Eating Dairy Products May Help Lower Type 2 Diabetes Risk Not Red And Processed Meat

Shot of smiling young woman eating yogurt while sitting on stool in the kitchen at home.New research presented at the annual meeting of the European Association for the Study of Diabetes in Stockholm, Sweden suggests that dairy products are associated with a lower risk of developing type 2 diabetes. The study also showed that red meat and processed meats were linked to a higher risk of type 2 diabetes.

Type 2 diabetes is the most common form of diabetes, accounting for around 90% of all cases. It typically occurs in adults over the age of 40, though it is now increasingly being seen in younger age groups. The main risk factor for type 2 diabetes is obesity, and it is thought that the condition is caused by a combination of genetic and environmental factors.


Type 2 diabetes occurs when the pancreas can’t make enough insulin (the hormone which promotes the absorption of glucose from the blood into the body’s cells, maintaining normal blood sugar levels) and/or the insulin it makes doesn’t work properly (low insulin sensitivity). This leads to a build-up of glucose in the bloodstream, which can damage organs and lead to a range of serious health complications if left untreated. Some common complications of diabetes include kidney disease, heart disease, vision loss, and circulatory problems, which can lead to foot amputation.

This new study took a look at an existing guideline for the prevention of type 2 diabetes. It currently states that eating specific plant-based foods such as whole grains, vegetables, fruits, legumes, and olive oil can help to reduce the risk of diabetes. It also typically advises limiting the consumption of most animal products. However, it does not differentiate between animal products.

Not all sources of animal protein are nutritionally equal, so researchers wanted to find how different animal products are associated with type 2 diabetes to allow the guidelines to be updated.

After the study, researchers were able to show that there was a substantial increase in type 2 diabetes risk with the consumption of meat, including 100 g/day of total meat (20% increase in risk) and 100 g/day of red meat (22% increase) and with 50 g/day of processed meats (30% increase).

In contrast, dairy products reduced the risk of type 2 diabetes or had a neutral relationship with the development of the condition. Milk (200 g/day) was associated with a 10% reduction in risk, total dairy (200 g/day) with a 5% reduction in risk, and low-fat dairy (200 g/day) with a 3% reduction. Yogurt (100 g/day) was associated with a 6% reduction in risk.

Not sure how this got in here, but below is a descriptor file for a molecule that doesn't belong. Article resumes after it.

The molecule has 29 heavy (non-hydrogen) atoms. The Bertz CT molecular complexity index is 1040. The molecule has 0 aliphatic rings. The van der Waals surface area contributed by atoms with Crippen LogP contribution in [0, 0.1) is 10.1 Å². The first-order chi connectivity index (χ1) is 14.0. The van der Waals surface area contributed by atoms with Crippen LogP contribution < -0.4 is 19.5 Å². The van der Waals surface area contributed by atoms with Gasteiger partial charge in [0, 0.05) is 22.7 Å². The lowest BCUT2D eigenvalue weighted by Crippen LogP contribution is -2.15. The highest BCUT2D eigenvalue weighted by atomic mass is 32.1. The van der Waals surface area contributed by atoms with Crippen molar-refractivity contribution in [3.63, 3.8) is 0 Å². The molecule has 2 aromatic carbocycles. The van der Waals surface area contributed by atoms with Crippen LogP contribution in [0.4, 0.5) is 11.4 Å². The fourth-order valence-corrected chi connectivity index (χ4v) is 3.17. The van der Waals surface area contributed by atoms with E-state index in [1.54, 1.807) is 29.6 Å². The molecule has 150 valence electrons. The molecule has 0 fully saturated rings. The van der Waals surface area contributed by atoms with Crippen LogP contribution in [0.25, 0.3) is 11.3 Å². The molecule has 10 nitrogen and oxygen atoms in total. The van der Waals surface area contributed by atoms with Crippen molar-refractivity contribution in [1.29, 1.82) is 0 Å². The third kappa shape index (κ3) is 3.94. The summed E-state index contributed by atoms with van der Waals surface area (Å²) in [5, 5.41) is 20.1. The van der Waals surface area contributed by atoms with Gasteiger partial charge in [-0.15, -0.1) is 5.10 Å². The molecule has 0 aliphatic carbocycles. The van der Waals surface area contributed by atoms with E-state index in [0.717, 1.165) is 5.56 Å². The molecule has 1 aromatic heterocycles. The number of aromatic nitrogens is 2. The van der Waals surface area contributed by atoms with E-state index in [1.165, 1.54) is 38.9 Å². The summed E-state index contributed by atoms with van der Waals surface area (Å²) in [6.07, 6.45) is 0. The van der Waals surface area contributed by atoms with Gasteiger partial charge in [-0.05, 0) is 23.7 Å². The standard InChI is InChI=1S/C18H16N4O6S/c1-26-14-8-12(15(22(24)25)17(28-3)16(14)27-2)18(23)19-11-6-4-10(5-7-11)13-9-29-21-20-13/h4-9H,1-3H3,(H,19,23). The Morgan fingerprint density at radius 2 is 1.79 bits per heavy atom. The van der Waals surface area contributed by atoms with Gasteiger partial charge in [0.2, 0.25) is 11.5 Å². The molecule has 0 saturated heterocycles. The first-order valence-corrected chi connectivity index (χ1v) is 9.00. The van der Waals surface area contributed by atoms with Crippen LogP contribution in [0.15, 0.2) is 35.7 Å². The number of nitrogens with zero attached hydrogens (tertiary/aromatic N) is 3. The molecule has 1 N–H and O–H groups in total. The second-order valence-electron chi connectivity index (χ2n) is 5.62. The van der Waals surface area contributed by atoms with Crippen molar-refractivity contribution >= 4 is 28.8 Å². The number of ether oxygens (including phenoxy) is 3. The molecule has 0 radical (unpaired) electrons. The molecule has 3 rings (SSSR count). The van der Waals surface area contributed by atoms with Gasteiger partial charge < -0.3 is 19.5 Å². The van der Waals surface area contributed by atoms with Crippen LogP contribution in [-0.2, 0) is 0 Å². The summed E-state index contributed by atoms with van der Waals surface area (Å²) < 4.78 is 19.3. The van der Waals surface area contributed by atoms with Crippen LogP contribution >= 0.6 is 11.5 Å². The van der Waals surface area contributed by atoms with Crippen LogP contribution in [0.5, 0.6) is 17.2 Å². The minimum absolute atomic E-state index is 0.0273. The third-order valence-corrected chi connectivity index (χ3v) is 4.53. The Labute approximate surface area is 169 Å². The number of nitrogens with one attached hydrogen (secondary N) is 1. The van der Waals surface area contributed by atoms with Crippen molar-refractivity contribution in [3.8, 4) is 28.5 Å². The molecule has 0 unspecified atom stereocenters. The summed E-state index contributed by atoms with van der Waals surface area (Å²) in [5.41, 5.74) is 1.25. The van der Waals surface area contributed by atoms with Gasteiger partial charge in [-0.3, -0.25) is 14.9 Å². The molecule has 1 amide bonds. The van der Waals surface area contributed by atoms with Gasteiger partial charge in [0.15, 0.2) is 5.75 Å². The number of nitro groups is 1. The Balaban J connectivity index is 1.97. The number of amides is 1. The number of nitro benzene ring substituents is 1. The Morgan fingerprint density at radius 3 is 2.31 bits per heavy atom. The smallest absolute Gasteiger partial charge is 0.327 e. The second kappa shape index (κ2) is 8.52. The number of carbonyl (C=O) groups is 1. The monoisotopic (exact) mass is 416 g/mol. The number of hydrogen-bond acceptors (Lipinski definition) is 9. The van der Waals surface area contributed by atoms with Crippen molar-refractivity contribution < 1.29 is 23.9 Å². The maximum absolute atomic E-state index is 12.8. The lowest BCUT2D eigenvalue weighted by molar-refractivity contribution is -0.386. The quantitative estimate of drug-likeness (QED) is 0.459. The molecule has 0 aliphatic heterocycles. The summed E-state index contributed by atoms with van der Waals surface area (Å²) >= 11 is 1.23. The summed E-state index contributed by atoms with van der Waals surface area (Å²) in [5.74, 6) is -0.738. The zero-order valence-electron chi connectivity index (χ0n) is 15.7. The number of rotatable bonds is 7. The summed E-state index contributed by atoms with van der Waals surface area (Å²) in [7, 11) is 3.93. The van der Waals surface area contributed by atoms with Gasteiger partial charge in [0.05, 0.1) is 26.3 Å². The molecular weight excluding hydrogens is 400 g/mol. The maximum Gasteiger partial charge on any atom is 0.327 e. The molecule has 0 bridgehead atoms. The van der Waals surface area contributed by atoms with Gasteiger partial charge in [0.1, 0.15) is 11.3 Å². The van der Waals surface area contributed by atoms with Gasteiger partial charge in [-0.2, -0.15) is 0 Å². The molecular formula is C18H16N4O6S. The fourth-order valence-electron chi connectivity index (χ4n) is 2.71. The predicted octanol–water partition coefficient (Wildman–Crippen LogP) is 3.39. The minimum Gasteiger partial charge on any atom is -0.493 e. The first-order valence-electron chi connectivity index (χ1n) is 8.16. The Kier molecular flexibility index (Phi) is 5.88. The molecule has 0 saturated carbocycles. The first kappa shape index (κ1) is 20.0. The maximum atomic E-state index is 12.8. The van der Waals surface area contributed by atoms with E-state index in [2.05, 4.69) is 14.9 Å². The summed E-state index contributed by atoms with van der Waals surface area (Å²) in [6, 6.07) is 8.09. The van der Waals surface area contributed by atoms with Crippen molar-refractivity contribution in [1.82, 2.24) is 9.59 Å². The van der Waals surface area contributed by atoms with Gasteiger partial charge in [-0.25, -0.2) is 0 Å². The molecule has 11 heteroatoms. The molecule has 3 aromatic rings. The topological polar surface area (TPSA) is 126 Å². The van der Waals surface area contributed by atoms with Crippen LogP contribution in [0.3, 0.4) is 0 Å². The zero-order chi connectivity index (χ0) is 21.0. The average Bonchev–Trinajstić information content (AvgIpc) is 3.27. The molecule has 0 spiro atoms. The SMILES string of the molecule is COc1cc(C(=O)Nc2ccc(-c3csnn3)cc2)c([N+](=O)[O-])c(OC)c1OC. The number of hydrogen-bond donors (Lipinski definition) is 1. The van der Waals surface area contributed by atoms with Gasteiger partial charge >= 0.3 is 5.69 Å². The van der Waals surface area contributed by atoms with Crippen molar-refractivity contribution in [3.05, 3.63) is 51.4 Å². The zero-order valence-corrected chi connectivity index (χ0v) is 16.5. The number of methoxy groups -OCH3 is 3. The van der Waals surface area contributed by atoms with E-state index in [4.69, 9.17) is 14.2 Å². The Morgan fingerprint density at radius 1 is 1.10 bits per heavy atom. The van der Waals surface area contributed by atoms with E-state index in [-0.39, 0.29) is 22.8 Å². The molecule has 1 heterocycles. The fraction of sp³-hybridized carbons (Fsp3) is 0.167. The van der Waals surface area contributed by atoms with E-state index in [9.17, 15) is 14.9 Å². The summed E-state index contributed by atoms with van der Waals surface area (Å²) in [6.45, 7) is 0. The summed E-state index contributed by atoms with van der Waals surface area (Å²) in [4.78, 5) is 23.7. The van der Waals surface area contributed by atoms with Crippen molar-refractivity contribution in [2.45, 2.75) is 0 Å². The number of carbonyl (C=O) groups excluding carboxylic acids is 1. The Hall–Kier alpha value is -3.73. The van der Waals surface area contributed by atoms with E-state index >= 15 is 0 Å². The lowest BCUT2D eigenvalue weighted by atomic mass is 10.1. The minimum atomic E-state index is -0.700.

Study author Dr. Annalisa Giosuè explained, “There are several potential reasons for this. For example, red and processed meat are essential sources of components like saturated fatty acids, cholesterol and heme iron, all known to promote chronic low-level inflammation and oxidative stress, which in turn can reduce the sensitivity of the cells to insulin.

Dairy products are rich in nutrients, vitamins, and other bioactive compounds, which may favorably influence glucose metabolism—the processing of sugar by the body.”


Researchers did add that while it is clear that red and processed meats should be eaten sparingly, fish and eggs could be suitable substitutes.

Studies like this are vital in the prevention of type 2 diabetes. As one of the major causes of diet-related death worldwide, it is essential to learn more about how different dietary components increase or decrease the risk of type 2 diabetes.

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Author Bio

Sarah began her interest in nutritional healing at an early age. After going through health problems and becoming frustrated with the conventional ways doctors wanted to treat her illness (which were not working), she took it upon herself to find alternative treatments. This led her to revolutionize her own diet to help her get healthier and tackle her health problems. She began treating her illness by living a more balanced lifestyle through healthy food choices, exercise and other alternative medicine such as meditation. This total positive lifestyle change led her to earn a diploma in Nutritional Therapy from Health Sciences Academy in London, England. Today, Sarah enjoys helping others by teaching healthy lifestyle changes through her personal consultations and with her regular contributions to the Doctors Health Press. Also, passionate about following her dreams in life, Sarah moved to France and lived in Paris for over 5 years where she earned a certification in beadwork and embroidery from Lesage (an atelier owned by Chanel). She then went on to be a familiar face sitting front row and reporting from Paris Fashion Week. Sarah continues to practice some of the cultural ways of life she learned while in Europe. They enjoy their food, and take the time to relax and enjoy many of life’s little moments. These are life lessons she is glad to have brought back home with her.